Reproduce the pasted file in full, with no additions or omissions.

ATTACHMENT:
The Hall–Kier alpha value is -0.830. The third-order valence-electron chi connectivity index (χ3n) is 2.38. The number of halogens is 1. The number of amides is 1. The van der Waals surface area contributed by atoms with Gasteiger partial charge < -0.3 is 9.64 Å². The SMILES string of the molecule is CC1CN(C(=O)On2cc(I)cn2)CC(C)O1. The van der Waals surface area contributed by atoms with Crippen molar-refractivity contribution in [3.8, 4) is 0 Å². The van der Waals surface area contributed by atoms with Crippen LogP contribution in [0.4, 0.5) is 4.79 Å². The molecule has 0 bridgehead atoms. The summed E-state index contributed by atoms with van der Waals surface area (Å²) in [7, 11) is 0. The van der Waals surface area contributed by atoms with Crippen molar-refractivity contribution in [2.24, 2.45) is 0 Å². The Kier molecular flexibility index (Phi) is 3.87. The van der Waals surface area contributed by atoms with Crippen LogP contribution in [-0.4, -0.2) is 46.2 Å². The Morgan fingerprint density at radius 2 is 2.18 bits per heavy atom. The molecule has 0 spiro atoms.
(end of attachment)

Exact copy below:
The Hall–Kier alpha value is -0.830. The third-order valence-electron chi connectivity index (χ3n) is 2.38. The number of halogens is 1. The number of amides is 1. The van der Waals surface area contributed by atoms with Gasteiger partial charge < -0.3 is 9.64 Å². The SMILES string of the molecule is CC1CN(C(=O)On2cc(I)cn2)CC(C)O1. The van der Waals surface area contributed by atoms with Crippen molar-refractivity contribution in [3.8, 4) is 0 Å². The van der Waals surface area contributed by atoms with Crippen LogP contribution in [0.4, 0.5) is 4.79 Å². The molecule has 0 bridgehead atoms. The summed E-state index contributed by atoms with van der Waals surface area (Å²) in [7, 11) is 0. The van der Waals surface area contributed by atoms with Crippen molar-refractivity contribution in [2.24, 2.45) is 0 Å². The Kier molecular flexibility index (Phi) is 3.87. The van der Waals surface area contributed by atoms with Crippen LogP contribution in [-0.4, -0.2) is 46.2 Å². The Morgan fingerprint density at radius 2 is 2.18 bits per heavy atom. The molecule has 0 spiro atoms.